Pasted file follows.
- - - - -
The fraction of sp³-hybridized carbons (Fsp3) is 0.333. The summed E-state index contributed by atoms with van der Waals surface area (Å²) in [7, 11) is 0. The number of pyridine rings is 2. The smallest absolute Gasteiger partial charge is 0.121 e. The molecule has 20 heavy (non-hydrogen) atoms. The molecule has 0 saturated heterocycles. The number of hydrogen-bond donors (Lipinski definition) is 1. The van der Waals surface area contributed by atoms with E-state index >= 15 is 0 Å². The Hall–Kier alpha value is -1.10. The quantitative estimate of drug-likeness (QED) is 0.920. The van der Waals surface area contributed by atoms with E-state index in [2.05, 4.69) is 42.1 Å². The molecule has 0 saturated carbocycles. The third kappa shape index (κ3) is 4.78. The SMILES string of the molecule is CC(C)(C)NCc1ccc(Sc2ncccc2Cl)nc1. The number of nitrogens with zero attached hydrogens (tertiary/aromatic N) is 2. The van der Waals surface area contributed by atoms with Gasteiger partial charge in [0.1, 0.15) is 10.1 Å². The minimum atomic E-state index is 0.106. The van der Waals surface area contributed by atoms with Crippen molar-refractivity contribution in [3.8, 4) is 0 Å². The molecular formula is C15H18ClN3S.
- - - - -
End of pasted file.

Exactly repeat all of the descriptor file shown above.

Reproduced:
The fraction of sp³-hybridized carbons (Fsp3) is 0.333. The summed E-state index contributed by atoms with van der Waals surface area (Å²) in [7, 11) is 0. The number of pyridine rings is 2. The smallest absolute Gasteiger partial charge is 0.121 e. The molecule has 20 heavy (non-hydrogen) atoms. The molecule has 0 saturated heterocycles. The number of hydrogen-bond donors (Lipinski definition) is 1. The van der Waals surface area contributed by atoms with E-state index >= 15 is 0 Å². The Hall–Kier alpha value is -1.10. The quantitative estimate of drug-likeness (QED) is 0.920. The van der Waals surface area contributed by atoms with E-state index in [2.05, 4.69) is 42.1 Å². The molecule has 0 saturated carbocycles. The third kappa shape index (κ3) is 4.78. The SMILES string of the molecule is CC(C)(C)NCc1ccc(Sc2ncccc2Cl)nc1. The number of nitrogens with zero attached hydrogens (tertiary/aromatic N) is 2. The van der Waals surface area contributed by atoms with Gasteiger partial charge in [0.1, 0.15) is 10.1 Å². The minimum atomic E-state index is 0.106. The van der Waals surface area contributed by atoms with Crippen molar-refractivity contribution in [3.8, 4) is 0 Å². The molecular formula is C15H18ClN3S.